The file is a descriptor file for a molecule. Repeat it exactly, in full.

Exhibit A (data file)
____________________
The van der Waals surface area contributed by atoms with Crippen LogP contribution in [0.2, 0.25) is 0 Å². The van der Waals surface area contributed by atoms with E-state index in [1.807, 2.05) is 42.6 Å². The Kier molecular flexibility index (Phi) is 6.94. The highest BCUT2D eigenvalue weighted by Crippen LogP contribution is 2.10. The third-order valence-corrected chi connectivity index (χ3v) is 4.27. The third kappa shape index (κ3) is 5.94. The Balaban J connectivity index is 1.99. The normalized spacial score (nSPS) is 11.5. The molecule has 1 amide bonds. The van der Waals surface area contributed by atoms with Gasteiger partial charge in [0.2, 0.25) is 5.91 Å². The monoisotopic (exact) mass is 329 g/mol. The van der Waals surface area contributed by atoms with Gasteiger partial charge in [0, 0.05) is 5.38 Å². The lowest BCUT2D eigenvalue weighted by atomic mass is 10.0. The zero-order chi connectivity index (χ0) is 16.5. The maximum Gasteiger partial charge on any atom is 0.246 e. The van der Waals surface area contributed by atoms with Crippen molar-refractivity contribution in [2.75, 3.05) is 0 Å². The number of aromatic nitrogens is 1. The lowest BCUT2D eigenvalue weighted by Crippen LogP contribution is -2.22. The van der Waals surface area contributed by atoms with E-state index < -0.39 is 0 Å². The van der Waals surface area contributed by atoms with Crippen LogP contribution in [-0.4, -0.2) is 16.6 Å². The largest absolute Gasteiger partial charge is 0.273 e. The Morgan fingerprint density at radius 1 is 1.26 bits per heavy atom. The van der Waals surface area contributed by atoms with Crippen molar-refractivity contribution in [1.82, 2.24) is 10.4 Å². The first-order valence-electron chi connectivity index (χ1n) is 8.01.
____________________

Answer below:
The van der Waals surface area contributed by atoms with Crippen LogP contribution in [0.2, 0.25) is 0 Å². The van der Waals surface area contributed by atoms with E-state index in [1.807, 2.05) is 42.6 Å². The Kier molecular flexibility index (Phi) is 6.94. The highest BCUT2D eigenvalue weighted by Crippen LogP contribution is 2.10. The third-order valence-corrected chi connectivity index (χ3v) is 4.27. The third kappa shape index (κ3) is 5.94. The Balaban J connectivity index is 1.99. The normalized spacial score (nSPS) is 11.5. The molecule has 1 amide bonds. The van der Waals surface area contributed by atoms with Gasteiger partial charge in [0.2, 0.25) is 5.91 Å². The monoisotopic (exact) mass is 329 g/mol. The van der Waals surface area contributed by atoms with Gasteiger partial charge in [0, 0.05) is 5.38 Å². The lowest BCUT2D eigenvalue weighted by atomic mass is 10.0. The zero-order chi connectivity index (χ0) is 16.5. The maximum Gasteiger partial charge on any atom is 0.246 e. The van der Waals surface area contributed by atoms with Crippen molar-refractivity contribution in [2.75, 3.05) is 0 Å². The number of aromatic nitrogens is 1. The lowest BCUT2D eigenvalue weighted by Crippen LogP contribution is -2.22. The van der Waals surface area contributed by atoms with E-state index < -0.39 is 0 Å². The van der Waals surface area contributed by atoms with Crippen LogP contribution in [-0.4, -0.2) is 16.6 Å². The largest absolute Gasteiger partial charge is 0.273 e. The Morgan fingerprint density at radius 1 is 1.26 bits per heavy atom. The van der Waals surface area contributed by atoms with Crippen molar-refractivity contribution in [1.82, 2.24) is 10.4 Å². The first-order valence-electron chi connectivity index (χ1n) is 8.01.